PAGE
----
The Greek Family Tradition That Forges Emotional Connection Through Food

Greece is known, among other things, for its delectable Mediterranean cuisine. Many cultures have a strong connection to food, but this is especially true in Greece. One way that connection is maintained, even after adult children leave the home or even the country, is through a tradition of sending homemade Greek dishes to loved ones in Tupperware. This custom is known in Greece as Taperakia.

Taperakia is a simple act with a significant meaning. This tradition is typically performed by Greek mothers and grandmothers for their children and grandchildren, usually once they have grown up and left home. Taperakia is first and foremost an act of love, particularly for the family. But it also helps to preserve the rich food culture of the country and its people. It brings the comforts of home and helps to maintain the deep cultural connection to food that the Greeks have, along with maintaining strong family bonds even when distance separates mothers and their children.

The origins of Taperakia

The name of this tradition is derived from the Greek word for "tupper," or taperaki, although some variation of this tradition likely existed long before Tupperware was invented, given that food is such an important part of Greek culture and has been for centuries. For Greeks, the mother is a special figure in any household. The connection between a mother and her children is a particularly prominent part of the Greek family bond. The food she cooks for her children is an act of love that continues throughout the life of the mother and her children, even once the nest is empty. 

While they're most often sent in plastic Tupperware-like containers, these traditional home-cooked meals can be sent off in any type of reusable food storage container. It is also often customary to pay it forward when one is given the gift of Taperakia. Instead of tossing the food container in the cupboard for future use, it's better to use it to give someone else a homemade meal to savor themselves.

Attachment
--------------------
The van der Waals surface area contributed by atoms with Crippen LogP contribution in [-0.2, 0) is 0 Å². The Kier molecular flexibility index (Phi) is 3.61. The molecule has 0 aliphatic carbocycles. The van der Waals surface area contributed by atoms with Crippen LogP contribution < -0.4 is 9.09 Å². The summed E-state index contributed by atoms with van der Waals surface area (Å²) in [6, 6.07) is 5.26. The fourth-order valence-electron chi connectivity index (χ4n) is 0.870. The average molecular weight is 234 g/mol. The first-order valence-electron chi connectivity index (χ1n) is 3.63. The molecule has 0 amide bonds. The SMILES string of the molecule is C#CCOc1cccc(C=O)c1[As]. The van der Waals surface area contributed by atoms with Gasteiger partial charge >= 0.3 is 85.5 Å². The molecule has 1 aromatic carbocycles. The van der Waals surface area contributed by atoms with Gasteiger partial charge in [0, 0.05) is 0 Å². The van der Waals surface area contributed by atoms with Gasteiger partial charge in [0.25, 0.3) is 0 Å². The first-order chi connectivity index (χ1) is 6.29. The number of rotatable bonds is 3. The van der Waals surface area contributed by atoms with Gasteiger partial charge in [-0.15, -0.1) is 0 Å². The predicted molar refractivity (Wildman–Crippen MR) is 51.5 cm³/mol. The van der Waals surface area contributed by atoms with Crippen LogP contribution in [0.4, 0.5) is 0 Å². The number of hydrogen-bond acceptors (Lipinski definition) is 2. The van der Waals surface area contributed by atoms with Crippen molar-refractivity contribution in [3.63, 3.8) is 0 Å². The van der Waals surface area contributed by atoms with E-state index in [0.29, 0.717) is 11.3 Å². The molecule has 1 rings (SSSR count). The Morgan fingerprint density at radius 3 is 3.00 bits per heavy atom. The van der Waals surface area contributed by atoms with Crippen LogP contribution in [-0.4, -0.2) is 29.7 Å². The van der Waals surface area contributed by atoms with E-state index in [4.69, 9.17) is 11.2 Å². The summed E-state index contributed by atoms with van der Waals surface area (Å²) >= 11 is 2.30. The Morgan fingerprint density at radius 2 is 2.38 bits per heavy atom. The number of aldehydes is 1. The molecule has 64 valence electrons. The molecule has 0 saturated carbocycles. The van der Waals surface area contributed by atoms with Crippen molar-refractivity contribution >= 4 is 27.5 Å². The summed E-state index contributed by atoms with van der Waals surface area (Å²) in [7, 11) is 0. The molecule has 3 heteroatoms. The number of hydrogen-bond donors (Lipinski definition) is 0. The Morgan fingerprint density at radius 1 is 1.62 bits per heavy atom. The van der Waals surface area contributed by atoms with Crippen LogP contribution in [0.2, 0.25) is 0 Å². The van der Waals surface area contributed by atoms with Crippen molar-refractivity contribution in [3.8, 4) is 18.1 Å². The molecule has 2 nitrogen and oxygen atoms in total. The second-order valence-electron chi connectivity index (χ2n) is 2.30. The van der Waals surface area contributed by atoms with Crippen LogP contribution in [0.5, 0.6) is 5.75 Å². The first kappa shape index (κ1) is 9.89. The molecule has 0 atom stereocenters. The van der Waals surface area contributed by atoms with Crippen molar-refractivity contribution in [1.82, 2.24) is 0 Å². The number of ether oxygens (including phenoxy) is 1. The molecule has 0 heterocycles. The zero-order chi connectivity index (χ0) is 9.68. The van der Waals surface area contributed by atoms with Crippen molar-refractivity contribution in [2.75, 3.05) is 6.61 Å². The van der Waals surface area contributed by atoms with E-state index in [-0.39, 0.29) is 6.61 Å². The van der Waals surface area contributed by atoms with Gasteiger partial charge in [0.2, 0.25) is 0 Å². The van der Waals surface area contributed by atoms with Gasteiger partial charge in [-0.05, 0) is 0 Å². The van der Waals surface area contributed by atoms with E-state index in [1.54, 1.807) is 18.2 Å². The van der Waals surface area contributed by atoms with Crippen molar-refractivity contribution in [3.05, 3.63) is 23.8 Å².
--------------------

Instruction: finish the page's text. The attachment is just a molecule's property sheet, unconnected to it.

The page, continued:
How the tradition of Taperakia is carried out today

The tradition of Taperakia still runs strong in Greek families. Of course, mothers and grandmothers still often send food to younger family members who have left the home. But this tradition is also carried out through offering take-home containers of food to dinner guests, friends, and more. Leftovers aren't tossed back into the host's fridge, but rather shared, so don't be surprised when you leave a Greek dinner party with loads of delicious leftovers. Taperakia dishes range from stuffed peppers to homemade meatballs and more. 

And, it seems that most children love receiving and eating the food just as much as the mothers love preparing and sending it off. Vassilis Kallidis, one of Greece's most renowned and influential contemporary chefs, told Eating Well that he loves receiving Taperakia from his mother, even though he clearly has his own chops in the kitchen. "Because it comes from my mom it's more precious than gold to me," he said. It's easy to understand why this tradition is so treasured for Greeks.